Agence France Presse

Geneva, January 23:

Global political and business leaders are expected to focus heavily on economic issues, including the fight against poverty and climate change, at the annual meeting of the World Economic Forum (WEF) beginning on Wednesday.

The presidents of Brazil, Nigeria and South Africa are scheduled to attend the five-day long meeting in the Swiss Alpine resort of Davos, primarily to whip up more support for developing countries, the organisers said.

British prime minister Tony Blair is to address the opening session in a speech organisers said would center on climate change, while French president Jacques Chirac was slated to outline proposals on financing sustainable development.

About 2,200 heads of state, politicians, captains of industry, academics and other experts from 96 countries will also be asked to examine key global issues at a “crucial moment”, WEF executive chairman Klaus Schwab said, “There are a number of new beginnings, from the new presidency of the European Commission, to the election of new president for the Palestinian Authority, to the coming elections in Iraq and the new leadership in Ukraine.” Officials expected Palestinian and Israeli participants, including foreign minister Silvan Shalom and deputy prime minister Shimon Peres, to “try to relaunch goodwill between parties” in background discussions.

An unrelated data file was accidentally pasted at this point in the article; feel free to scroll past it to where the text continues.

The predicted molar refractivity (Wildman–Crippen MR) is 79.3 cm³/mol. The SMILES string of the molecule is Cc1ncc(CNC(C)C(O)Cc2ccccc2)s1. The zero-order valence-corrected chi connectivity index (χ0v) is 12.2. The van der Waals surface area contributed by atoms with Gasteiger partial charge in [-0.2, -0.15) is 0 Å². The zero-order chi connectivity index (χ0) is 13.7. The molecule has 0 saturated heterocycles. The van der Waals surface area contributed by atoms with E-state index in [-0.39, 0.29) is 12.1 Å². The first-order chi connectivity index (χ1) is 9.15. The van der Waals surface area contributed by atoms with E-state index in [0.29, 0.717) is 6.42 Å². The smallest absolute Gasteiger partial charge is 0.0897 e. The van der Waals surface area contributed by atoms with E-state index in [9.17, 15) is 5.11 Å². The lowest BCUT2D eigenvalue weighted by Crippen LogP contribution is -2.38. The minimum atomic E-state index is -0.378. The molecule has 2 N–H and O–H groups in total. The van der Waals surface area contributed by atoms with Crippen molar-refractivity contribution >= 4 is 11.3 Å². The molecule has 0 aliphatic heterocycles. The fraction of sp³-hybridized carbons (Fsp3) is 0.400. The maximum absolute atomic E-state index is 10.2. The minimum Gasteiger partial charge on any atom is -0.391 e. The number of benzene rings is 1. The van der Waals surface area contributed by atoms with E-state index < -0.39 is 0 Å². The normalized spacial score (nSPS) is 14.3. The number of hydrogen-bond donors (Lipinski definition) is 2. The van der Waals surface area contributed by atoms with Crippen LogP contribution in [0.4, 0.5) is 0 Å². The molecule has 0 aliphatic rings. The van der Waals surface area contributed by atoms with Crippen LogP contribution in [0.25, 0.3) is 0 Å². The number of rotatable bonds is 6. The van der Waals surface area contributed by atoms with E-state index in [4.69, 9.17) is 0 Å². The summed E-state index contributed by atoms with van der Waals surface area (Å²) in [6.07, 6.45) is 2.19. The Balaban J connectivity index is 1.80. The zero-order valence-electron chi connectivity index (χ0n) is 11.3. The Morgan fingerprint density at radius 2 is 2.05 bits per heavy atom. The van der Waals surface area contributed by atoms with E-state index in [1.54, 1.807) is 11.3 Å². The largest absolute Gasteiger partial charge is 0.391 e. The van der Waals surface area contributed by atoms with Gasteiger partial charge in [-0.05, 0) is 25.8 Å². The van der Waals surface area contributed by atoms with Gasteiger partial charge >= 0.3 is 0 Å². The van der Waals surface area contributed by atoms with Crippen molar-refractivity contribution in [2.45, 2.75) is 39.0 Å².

While no major figures from the US administration had been announced, Europeans were due in force, including German chancellor Gerhard Schroeder, the Polish and Czech presidents and the new president of the European Commission, Jose Manuel Barroso.

The WEF said it had worked closely with the British chairmanship of the G8 group of industralised countries this year to prepare discussions on poverty and climate change.

“I’ve never seen so much attention on the climate change issue, partly because of the G8 placing it on its agenda this year,” a WEF managing director, Richard Samans, said. Nigeria’s president Olesegun Obasanjo and his South African counterpart, Thabo Mbeki, are to take part in a high-profile debate with former US president Bill Clinton, Microsoft founder Bill Gates and musician Bono on whether the G8’s agenda for Africa was producing results.

Brazilian president Luiz Inacio Lula da Silva’s second trip to the Swiss resort, aimed at securing investment in Brazil, will coincide with the alternative World Social Forum by opponents of globalisation and the Davos in Porto Alegre, Brazil.

Lula — a former labour leader and a critic of big business — urged more funding to tackle poverty during his first trip to Davos in 2003.